Catalyst Week Helps Local Entrepreneurs Excel


A BBQ food truck in the making, an advertising company and a consulting group have been named as winners in last month’s Catalyst Week event.

Catalyst Week matches startup businesses with a mentor who helps them focus on a business goal. The program is a two weekend workshop that helps teams start a business or advance an entrepreneurial idea to help the community.

“The best part is watching people learn,” said Catalyst Week founder and executive director Nick Williams. “Knowing that they will have those new skills and insights for all their future projects.”

Fifteen teams competed in Albuquerque’s most recent workshop.

“Ultimately, the point of Catalyst Week is to share concrete knowledge and tips while getting our hands dirty getting stuff done,” Williams said.

This year’s program wrapped up March 6 at the South Valley Economic Development Center where participants presented their final business plans.

Dinner for the event was provided by Andre’s Ribs — a company that was awarded best goal during the event.

Andre Moore, owner of Andre’s Ribs, said the workshop was vital in helping his team refine their ideas into an effective business model.

“I cook but I don’t know the full business side,” Moore said. “So it’s nice to meet people who will give you tips and information on what to do.”

Moore hopes to land some investors who will help him set up a BBQ food truck near breweries and distilleries in Albuquerque.

“Recently we’ve been doing small catering gigs around Albuquerque, but we’d like to move into a food truck, and hopefully into a restaurant,” he said.

Moore’s mentor during Catalyst Week was Charles White. White runs two technology groups on He also contributes to the local word-of-mouth advertising service, Boom Time.

White introduced Moore to some of the planning skills he’ll need as a business owner.

“I was an accountability partner for him,” White said. “We were in constant communication throughout the week.”

“I like seeing people grow and take something that they’ve learned and apply it to their life to help them in their future,” White said.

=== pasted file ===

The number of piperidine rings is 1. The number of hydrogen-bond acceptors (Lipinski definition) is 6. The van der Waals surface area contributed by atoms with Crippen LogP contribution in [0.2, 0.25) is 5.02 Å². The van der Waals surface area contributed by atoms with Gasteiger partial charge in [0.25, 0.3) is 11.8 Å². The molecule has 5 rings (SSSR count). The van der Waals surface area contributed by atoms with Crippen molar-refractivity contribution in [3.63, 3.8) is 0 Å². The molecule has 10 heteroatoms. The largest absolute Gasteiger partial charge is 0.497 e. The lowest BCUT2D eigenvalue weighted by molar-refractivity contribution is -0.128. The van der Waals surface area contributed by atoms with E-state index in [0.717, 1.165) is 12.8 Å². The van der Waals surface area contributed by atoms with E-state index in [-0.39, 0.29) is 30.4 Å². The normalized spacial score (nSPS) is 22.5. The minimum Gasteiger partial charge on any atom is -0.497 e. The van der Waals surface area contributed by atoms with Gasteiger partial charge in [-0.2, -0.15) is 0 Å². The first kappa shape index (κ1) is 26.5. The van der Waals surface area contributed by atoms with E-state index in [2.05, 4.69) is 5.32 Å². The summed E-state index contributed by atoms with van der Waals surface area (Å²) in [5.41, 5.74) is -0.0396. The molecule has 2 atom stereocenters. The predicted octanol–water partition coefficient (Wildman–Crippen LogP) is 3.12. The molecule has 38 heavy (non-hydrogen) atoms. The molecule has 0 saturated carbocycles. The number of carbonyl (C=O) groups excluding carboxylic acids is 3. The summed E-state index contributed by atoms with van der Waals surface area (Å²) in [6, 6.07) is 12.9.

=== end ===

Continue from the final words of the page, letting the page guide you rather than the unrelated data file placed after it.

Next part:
For Moore, the training was also about making connections.

“It’s tough finding contacts for mentorship in Albuquerque,” Moore said. “So Catalyst Week makes it easier to get in touch with people who will bring insight to the steps you need to take.”

This year’s Catalyst Week judges were Jessica Eaves Mathews, a lawyer and owner of Hautepreneurs, Kristelle Siarza, owner and CEO of Siarza Social Digital, and Lori Upham, the executive director of ABQ ID.

They presented three awards at the final event: one to Andre’s Ribs, one to Fusion Consulting Group and one to AD’s for Charity.

“[Catalyst Week] was integral in providing us with seasoned professionals who helped us refine our ideas into an effective business model that will meaningfully serve our community,” said Chris Segura, a member of Fusion Consulting Group.

Williams encourages the teams that go through his program to continue to take advantage of Albuquerque’s start-up support resources.

“We try to time Catalyst Week just before the local accelerators take applications, because that is a logical next step for some of our teams,” Williams said

For businesses interested in participating, Williams said the event will happen again in late winter or early spring.

“If there is interest, we may do an additional week later this year on top of that,” he said.